Other trains may have been more luxurious but none could compare to the California Zephyr in the way of friendly service and breathtaking scenery…
Operated jointly by the Chicago, Burlington & Quincy (the Burlington Route); Denver & Rio Grande Western (Rio Grande); and Western Pacific the train traveled through some of the most spectacular scenery in the country. As a result it is not surprising the CZ continued to do well even even during rail travel’s waning years after World War II. Following the CZ’s cancellation as a through service in 1970, Rio Grande picked up the torch and operated a truncated version along its territory between Denver and Salt Lake City/Ogden as the Rio Grande Zephyr. The RGZ remained in service for more than a decade until the D&RGW finally handed over the train to Amtrak during the early 1980s. The national carrier brought back the California Zephyr name and today it remains one of the most popular long distance trains in the country.
Mike Schafer and Joe Welsh note in their fabulous book, “Streamliners: History Of A Railroad Icon,” that the California Zephyr had a “double beginning.” An argument could be made that it actually had a so-called “triple beginning” as two notable events preceded its inauguration. In 1934 the Burlington made a splash by deputing one of the first-ever streamliners, the Zephyr 9900 (also known as the Pioneer Zephyr) during April of 1934. The sleek, stainless-steel contraption was the first of its kind powered by a diesel engine and proved more successful, operationally, than UP’s design. Both wowed the public and led to the Burlington christening an entire fleet of Zephyrs through the 1940s. In 1939 the Golden Gate International Exposition opened on Treasure Island in San Francisco Bay. The CB&Q, Rio Grande, and Western Pacific subsequently came up with a plan to provide a through train for this event; known as theExposition Flyer it traveled virtually the same route as the later California Zephyralbeit utilized largely heavyweight Pullman equipment and was steam powered.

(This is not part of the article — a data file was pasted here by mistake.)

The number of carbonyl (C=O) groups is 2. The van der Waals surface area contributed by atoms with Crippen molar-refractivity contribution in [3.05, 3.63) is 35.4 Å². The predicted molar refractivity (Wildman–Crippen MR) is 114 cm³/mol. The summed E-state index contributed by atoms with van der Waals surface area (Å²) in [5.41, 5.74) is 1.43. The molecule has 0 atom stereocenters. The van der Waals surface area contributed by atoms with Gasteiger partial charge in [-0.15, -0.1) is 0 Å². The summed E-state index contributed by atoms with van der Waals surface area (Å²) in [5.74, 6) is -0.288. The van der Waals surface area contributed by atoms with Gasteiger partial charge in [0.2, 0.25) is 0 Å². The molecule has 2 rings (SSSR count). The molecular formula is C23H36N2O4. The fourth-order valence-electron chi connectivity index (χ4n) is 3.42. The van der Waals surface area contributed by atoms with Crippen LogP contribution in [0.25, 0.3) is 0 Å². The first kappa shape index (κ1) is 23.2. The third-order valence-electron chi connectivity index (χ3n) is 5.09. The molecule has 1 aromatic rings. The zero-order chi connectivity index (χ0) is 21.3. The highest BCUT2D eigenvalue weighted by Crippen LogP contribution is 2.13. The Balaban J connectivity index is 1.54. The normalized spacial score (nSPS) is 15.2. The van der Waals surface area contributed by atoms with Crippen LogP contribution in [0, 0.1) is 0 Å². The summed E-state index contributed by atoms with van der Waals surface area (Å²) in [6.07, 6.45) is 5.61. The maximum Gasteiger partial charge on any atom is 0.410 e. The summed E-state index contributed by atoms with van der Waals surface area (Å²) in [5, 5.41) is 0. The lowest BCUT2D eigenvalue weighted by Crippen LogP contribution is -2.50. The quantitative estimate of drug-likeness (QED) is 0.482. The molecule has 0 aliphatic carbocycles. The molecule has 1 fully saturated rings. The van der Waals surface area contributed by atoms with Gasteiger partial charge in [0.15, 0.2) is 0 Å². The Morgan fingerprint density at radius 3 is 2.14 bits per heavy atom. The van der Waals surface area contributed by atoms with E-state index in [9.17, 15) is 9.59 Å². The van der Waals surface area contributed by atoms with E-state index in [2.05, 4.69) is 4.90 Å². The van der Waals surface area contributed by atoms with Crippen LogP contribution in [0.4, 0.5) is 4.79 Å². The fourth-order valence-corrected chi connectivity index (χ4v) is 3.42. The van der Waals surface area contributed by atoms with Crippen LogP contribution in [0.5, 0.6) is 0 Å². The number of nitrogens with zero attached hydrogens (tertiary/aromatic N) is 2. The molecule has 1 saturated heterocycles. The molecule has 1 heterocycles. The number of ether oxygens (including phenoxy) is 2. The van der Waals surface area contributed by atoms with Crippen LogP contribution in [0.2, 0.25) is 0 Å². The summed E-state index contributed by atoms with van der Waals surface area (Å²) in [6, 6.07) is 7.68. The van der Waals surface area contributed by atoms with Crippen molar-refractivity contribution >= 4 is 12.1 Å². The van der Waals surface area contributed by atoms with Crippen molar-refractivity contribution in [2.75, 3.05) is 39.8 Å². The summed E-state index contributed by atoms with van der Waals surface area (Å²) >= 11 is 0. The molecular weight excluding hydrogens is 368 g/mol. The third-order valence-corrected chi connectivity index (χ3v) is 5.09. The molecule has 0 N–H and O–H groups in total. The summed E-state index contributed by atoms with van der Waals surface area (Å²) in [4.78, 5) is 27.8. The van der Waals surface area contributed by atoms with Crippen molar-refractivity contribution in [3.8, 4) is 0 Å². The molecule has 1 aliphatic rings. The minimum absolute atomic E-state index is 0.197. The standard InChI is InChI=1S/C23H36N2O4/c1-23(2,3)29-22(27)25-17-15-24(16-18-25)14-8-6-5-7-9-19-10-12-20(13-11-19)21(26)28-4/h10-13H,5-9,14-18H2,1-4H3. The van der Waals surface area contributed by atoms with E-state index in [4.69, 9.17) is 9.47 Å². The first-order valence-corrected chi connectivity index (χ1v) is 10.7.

Running on the Rio Grande, train #17, the “California Zephyr,” hustles westward near Price, Utah on June 5, 1967. Gordon Glattenberg photo.
The train entered service on June 10, 1939 and became so popular thanks to its scenic route the railroads agreed to continue its operation after the San Francisco event. Into the 1940s the Flyer gained diesel power and some lightweight equipment while the three lines contemplated revamping the entire service with new, streamlined cars and locomotives after the war (theFlyer remained in service until the CZ’s inauguration in 1949). The Burlington led the charge, buffered by the success of its Zephyr fleet and new Vista-Domes first delivered by the Budd Company in 1947. According to, “The Art Of The Streamliner” (Bob Johnston, Joe Welsh, Mike Schafer), Budd designer John Harberson toured the CZ’s proposed route, which passed through the Colorado Front Range, entered scenic Glenwood Canyon, worked its way along California’s rugged Feather River Canyon, and finally wound through the rolling green hills of Altamont Pass before terminating in Oakland. He concluded that trainsets should feature no fewer than five dome cars, nearly unheard of at the time, for maximum viewing pleasure of the passengers.
A sharp Rio Grande PA-PB-PA set has train #18, the eastbound “California Zephyr,” at Grand Junction, Colorado on September 13, 1956. Jackson Thode photo.